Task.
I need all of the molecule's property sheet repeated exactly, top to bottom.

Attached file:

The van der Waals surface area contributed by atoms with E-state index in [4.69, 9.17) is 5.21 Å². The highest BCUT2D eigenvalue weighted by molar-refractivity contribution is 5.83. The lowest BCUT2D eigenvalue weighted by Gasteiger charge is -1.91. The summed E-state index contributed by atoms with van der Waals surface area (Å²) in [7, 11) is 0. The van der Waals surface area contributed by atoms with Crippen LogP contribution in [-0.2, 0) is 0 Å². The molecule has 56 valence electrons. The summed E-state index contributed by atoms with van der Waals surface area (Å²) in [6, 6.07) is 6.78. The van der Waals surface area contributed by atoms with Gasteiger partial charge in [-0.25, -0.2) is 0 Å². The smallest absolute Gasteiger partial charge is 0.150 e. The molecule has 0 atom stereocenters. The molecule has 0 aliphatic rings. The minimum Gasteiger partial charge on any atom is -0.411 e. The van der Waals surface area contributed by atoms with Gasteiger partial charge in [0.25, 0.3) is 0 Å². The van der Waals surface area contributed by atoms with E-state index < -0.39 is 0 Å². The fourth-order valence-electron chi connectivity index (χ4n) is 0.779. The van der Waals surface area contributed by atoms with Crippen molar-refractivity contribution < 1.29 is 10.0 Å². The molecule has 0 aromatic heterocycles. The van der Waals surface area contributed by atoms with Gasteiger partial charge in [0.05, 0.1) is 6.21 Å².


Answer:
The van der Waals surface area contributed by atoms with E-state index in [4.69, 9.17) is 5.21 Å². The highest BCUT2D eigenvalue weighted by molar-refractivity contribution is 5.83. The lowest BCUT2D eigenvalue weighted by Gasteiger charge is -1.91. The summed E-state index contributed by atoms with van der Waals surface area (Å²) in [7, 11) is 0. The van der Waals surface area contributed by atoms with Crippen LogP contribution in [-0.2, 0) is 0 Å². The molecule has 56 valence electrons. The summed E-state index contributed by atoms with van der Waals surface area (Å²) in [6, 6.07) is 6.78. The van der Waals surface area contributed by atoms with Gasteiger partial charge in [-0.25, -0.2) is 0 Å². The smallest absolute Gasteiger partial charge is 0.150 e. The molecule has 0 atom stereocenters. The molecule has 0 aliphatic rings. The minimum Gasteiger partial charge on any atom is -0.411 e. The van der Waals surface area contributed by atoms with Gasteiger partial charge in [0.25, 0.3) is 0 Å². The van der Waals surface area contributed by atoms with E-state index < -0.39 is 0 Å². The fourth-order valence-electron chi connectivity index (χ4n) is 0.779. The van der Waals surface area contributed by atoms with Crippen molar-refractivity contribution < 1.29 is 10.0 Å². The molecule has 0 aromatic heterocycles. The van der Waals surface area contributed by atoms with Gasteiger partial charge in [0.05, 0.1) is 6.21 Å².